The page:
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Alternative America Interview

Alternative America
Publication Date: 

This is really classic early Stipe here.  Slightly arrogant but not too bad. It gets worse as the years go on. 
I enjoy what is said in regards to being in a Pop Band. Stipe throws that around a lot currently and I would like to hear what he has to say now compared to then about Pop Bands.
I also think that his comments about Lyric Sheets as this is something that is included with the albums now. Personally, I think it has to do with being very self-conscious of what he was saying back then and putting his lyrics down on sheets is like taking naked photos of yourself. When you are wearing clothes others can get an idea but nakedness is much different. 
I think it is important to remember that people change their feelings but I would love to do an interview with Stipe referencing quotes of what he said years ago to just see the reaction he would have to his words on paper. I would never think it is fair to hold someone to their statements 20+ years ago.  
Alternative America Interview (1983)
By  Blake Gumprecht
From inglorious beginnings playing a birthday party, R.E.M.'s independent first single "Radio Free Europe", was Robert Palmer's choice as 10th best single of 1981 in the New York Times., and also wound up near the top of the Village Voice Critics year-end poll. IRS signed them last May, and a five-song, 12-ince EP, "Chronic Town", followed . Now the band are working on their debut album. Blake Gumprecht spoke to lead singer Michael Stipe in a Kansas City kitchen on the band's most recent tour.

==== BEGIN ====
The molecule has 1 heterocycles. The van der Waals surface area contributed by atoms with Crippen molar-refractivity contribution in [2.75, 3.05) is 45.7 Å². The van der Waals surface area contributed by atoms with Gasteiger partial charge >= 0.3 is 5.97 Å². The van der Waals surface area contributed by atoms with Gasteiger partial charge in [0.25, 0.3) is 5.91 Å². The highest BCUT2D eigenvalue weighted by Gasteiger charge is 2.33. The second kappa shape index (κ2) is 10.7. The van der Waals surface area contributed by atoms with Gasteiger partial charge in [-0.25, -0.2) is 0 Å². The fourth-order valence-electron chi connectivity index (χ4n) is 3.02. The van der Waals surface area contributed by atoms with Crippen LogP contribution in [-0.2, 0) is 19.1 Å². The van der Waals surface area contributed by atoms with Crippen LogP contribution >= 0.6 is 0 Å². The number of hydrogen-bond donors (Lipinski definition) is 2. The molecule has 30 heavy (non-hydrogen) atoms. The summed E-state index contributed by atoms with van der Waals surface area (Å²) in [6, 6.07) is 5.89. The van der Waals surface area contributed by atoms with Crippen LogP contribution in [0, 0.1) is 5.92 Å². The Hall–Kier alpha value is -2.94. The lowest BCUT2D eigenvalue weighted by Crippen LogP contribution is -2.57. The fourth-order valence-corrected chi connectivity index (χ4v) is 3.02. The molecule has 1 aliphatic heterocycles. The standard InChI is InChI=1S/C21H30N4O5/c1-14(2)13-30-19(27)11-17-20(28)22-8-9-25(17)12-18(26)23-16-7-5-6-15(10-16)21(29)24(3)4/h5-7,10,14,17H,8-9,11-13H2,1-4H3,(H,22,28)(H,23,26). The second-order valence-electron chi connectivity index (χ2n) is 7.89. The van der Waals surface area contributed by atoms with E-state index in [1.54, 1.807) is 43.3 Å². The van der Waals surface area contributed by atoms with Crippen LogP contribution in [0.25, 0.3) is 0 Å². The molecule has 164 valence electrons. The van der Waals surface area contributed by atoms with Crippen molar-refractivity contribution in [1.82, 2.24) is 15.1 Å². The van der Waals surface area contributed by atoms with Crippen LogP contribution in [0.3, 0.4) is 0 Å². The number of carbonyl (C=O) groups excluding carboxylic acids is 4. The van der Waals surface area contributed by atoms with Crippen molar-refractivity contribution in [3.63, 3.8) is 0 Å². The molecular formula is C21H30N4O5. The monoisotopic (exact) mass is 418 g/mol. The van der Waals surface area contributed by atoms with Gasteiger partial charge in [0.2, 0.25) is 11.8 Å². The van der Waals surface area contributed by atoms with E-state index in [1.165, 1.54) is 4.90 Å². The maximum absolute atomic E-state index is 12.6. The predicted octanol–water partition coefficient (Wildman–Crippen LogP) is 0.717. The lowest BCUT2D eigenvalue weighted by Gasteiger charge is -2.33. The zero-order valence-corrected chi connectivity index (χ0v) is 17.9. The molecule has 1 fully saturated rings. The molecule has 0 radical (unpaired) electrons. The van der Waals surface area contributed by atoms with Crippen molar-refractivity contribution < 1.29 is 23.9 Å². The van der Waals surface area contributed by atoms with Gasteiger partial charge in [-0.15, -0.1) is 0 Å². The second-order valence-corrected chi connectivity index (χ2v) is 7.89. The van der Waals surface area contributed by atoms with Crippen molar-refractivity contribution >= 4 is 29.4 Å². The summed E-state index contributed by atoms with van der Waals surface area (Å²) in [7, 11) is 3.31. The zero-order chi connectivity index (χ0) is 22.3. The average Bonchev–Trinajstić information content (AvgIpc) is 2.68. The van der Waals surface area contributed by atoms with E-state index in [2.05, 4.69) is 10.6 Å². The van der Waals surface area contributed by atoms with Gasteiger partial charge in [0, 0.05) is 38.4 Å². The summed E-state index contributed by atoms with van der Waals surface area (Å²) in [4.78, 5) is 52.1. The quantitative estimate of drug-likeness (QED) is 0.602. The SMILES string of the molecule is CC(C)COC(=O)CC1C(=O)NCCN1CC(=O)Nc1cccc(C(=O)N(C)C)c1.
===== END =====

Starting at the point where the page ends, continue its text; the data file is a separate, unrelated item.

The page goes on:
Blake:  R.E.M. has probably achieved more success, more notoriety, based on one single than most any other American band in recent history. You've been together two years, started at a brithday party I guess. How did it come to now where you're signed to I.R.S,. are major critical raves, and the rest of it?

Michael:  It was a huge mistake on someone's part. I don’t know . . . It seems like one or two of the right critics jumped on the single, and everyone else kind of followed suit. I know that all of them didn't like it. I think they just wanted to.

Blake: But how did it got from this band that had played just one birthday party?

Michael: The party was in a church that Peter and I lived in that was abandoned. It had a natural stage where, of course, the preacher used to stand. We invited a hundred people , and about 700 showed up. Among them was a guy who booked Tyrone's, which was the local club. The Brains, an Atlanta band, were playing there next week, and they didn't have an opening band. So he figured he could get us real cheap.